To conclude, below are a few photos of the units involved. It brings me great joy to see these figures finally on the tabletop. While not the 'showroom' quality of many painters and bloggers out there, they are clearly what they are meant to represent and, over time, I'll work on adding more detail (and yes James, sticking the riders on the horses!!). I'm also pleased that we have been able to field two reasonably-sized armies of the War of Spanish Succession almost completely from my 'collection' (the exceptions from Mark's collection are immediately apparent). Some of these troops date back to the 1970s - I have a long way to go to bring them up to a better standard, but I am highly motivated to do just that.


  1. Exçellent report chaps. We do very much enjoy BLB at the NWS but it has taken us quite a few games to get familiar with the more subtle aspects of the rules and what works etc.

  2. Thanks for the comment, Carlo - much appreciated! As you can see, for us, AOR and BLB were chalk and cheese. I'd be fascinated to know why you don't prefer to use AOR for WSS, even though they are primarily for 7YW. Also your views on the 'pip' wing problem which seemed acute and getting worse as we proceeded. I really must get down to the NWS when you are playing a BLB to see how you do it.

  3. It is always interestingh to playtest various rules. Somwe you'll really like, some are OK, but not quite qhat you're looking for, and a few you will take a healthy dislike to! Usualy there are at least some ideas worth "stealing" for use siomwhere!

    PS - I have quite a few troops from the 1970's still doing very active service myself... such as the Assyrians senn in my last blog post!

  4. Ugh, more than my usual; allowance of typos there! :-(

    1. Love it Peter. Blooming mobile devices, I presume?!

    2. In this case, mostly I'm a lousy typist (fast but innaccurate - I'm impatient with it), and now have to type all my notes in the office in real time, so I am heartily sick of typing by the end of the day. Also due to replace my progressive eyeglass lenses, present ones are ancient and really not the right correction for close work or computer screens (plus being frosted in spray paint from doing that tan ground cloth, LOL!)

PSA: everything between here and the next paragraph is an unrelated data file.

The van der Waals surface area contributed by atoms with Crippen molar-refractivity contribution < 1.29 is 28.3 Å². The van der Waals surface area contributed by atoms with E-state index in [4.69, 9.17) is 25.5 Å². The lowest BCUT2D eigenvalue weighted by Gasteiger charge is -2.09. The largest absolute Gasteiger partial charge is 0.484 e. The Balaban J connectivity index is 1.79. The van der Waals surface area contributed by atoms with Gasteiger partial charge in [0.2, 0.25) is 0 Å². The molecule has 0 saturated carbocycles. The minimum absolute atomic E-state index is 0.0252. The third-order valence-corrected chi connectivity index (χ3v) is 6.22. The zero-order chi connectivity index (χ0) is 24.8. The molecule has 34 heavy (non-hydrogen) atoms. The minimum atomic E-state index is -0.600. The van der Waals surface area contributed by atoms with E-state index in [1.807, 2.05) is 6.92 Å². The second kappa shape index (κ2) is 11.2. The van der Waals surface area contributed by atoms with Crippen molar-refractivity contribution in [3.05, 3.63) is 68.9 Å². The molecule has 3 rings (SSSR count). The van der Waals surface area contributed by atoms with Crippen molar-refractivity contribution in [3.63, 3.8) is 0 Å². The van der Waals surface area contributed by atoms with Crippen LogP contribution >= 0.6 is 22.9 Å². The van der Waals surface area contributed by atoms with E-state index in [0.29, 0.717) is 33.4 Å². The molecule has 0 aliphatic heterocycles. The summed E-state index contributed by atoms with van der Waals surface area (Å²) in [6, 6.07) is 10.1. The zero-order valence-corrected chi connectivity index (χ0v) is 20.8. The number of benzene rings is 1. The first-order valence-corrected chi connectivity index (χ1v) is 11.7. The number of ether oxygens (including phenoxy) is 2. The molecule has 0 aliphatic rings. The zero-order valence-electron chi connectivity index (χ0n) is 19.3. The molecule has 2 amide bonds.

5. Good to see you trying out the rules. Once you get this stuff out of your system I look forward to having some more Napoleonic games with you all. :-)

    1. And I am itching to get down to the NWS for WoG, SoG, and maybe BLB - anything, really!

  6. Here is another set of rules for you that just popped up in my blog reader:

    1. We'll likely give these a go I reckon Mark. We tried their Napoleonic rules a while back and thought that they played like a set of rules for the early 18th, rather than 19th C! Their GNW rules read well, so will probably get a guernsey at some stage, although they have been surpassed by Gå På, I think (see coming post).

  7. Julian! What a useful and enlightening exercise! We would be well served to put various rules under an experimental design as you have done. If time and energy permits, more than one playing of each rules given the same scenario might provide even more insight. I wonder if initial assessments might change with repeated playings? That would be interesting, no?

    Again, nice job!

    1. Thanks Jonathan! I'm very proud that people in different countries have looked at my first two posts Certainly yes, it was most interesting to test out the scenario with different rules - not the first time we've done this as the ANF. But I think certain aspects of the rules are evident fairly quickly, and I doubt, myself, that repeated playings would make much difference. That said, I do need to see BLB played with more experience at the NWS, maybe we did miss something. As Gonsalvo says though, some rules one really likes, and Age of Reason definitely fit in that category. We liked them from Move 1.Back to painting next week....